Following are some preliminary observations connecting BosonSampling, an interesting computational task that quantum computers can perform (that we discussed in this post), and noise-sensitivity in the sense of Benjamini, Schramm, and myself (that we discussed here and here.)
BosonSampling and computational-complexity hierarchy-collapse
Suppose that you start with n bosons each can have m locations. The i-th boson is in superposition and occupies the j-th location with complex weight . The bosons are indistinguishable which makes the weight for a certain occupation pattern proportional to the permanent of a certain n by n submatrix of the n by m matrix of weights.
Boson Sampling is a task that a quantum computer can perform. As a matter of fact, it only requires a “boson machine” which represents only a fragment of quantum computation. A boson machine is a quantum computer which only manipulates indistinguishable bosons with gated described by phaseshifters and beamsplitters.
BosonSampling and boson machines were studied in a recent paper The Computational Complexity of Linear Optics of Scott Aaronson and Alex Arkhipov (AA). They proved (Theorem 1 in the paper) that if (exact) BosonSampling can be performed by a classical computer then this implies a collapse of the computational-complexity polynomial hierarchy (PH, for short). This result adds to a similar result achieved independently by Michael J. Bremner, Richard Jozsa, and Dan J. Shepherd (BJS) in the paper entitled: “Classical simulation of commuting quantum computations implies collapse of the polynomial hierarchy,” and to older results by Barbara Terhal and David DiVincenzo (TD) in the paper Adaptive quantum computation, constant depth quantum circuits and Arthur-Merlin games, Quant. Inf. Comp. 4, 134-145 (2004).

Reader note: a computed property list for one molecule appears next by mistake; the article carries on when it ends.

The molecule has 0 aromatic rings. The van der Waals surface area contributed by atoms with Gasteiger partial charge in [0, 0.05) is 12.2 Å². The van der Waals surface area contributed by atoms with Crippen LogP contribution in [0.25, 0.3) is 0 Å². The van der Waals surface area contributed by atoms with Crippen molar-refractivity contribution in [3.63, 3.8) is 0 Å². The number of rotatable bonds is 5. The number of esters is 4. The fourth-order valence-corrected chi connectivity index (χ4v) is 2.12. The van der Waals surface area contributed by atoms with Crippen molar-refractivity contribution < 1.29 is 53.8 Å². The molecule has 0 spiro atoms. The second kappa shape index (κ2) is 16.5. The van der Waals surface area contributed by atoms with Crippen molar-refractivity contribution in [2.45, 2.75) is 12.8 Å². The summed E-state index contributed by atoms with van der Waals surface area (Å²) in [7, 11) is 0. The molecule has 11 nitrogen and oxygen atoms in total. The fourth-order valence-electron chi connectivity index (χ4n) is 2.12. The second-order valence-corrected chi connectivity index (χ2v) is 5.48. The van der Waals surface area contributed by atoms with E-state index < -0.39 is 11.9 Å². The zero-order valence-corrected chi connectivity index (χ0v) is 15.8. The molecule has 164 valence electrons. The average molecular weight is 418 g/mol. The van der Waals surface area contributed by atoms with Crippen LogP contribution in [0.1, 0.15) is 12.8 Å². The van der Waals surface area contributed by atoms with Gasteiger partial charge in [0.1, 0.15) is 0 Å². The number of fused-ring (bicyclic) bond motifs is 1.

Since universal quantum computers can achieve BosonSampling (and the other related computational tasks considered by TD and BJS), this is a very strong indication for the computational complexity advantage of quantum computers which arguably brings us with quantum computers to the “cozy neighborhood” of NP-hardness.
Noisy quantum computers with quantum fault-tolerance are also capable of exact BosonSampling and this strong computational-complexity quantum-superiority applies to them as well.
Realistic BosonSampling and Gaussian Permanent Estimation (GPE)
Aaronson an Arkhipov considered the following question that they referred to as Gaussian Permanent Approximation.
Problem (Problem 2 from AA’s paper): (): Given as imput a matrix of i.i.d Gaussians,together with error bounds ε, δ > o, estimate to within additive error with probability at leat 1-δ over X, in time.
They conjectured that such Gaussian Permanent Approximation is computationally hard and showed (Theorem 3) that this would imply that sampling w.r.t. states achievable by boson machines cannot even be approximated by classical computing (unless PH collapses). They regarded questions about approximation more realistic in the context of decoherence where we cannot expect exact sampling.
Scott Aaronson also expressed guarded optimism that even without quantum fault-tolerance BosonSampling can be demonstrated by boson machines for 20-30 bosons, leading to strong experimental evidence for computational advantage of quantum computers (or, if you wish, against the efficient Church-Turing thesis).
Is it so?
More realistic BosonSampling and Noisy Gaussian Permanent Estimation (NGPE)
Let us consider the following variation that we refer to as Noisy Gaussian Permanent Estimation:
Problem 2′: (): Given as imput a matrix of i.i.d Gaussians, and a parameter t>0 let NPER (M), be the expected value of the permanent for where E= . Given the input matrix M together with error bounds ε, δ > o, estimate NPER(M) to within additive error with probability at leat 1-δ over X, in time.
Problem 2′ seems more relevant for noisy boson machines (without fault-tolerance). The noisy state of the computer is based on every single boson being slightly mixed, and the permanent computation will average these individual mixtures. We can consider the relevant value for t to be a small constant. Can we expect Problem 2′ to be hard?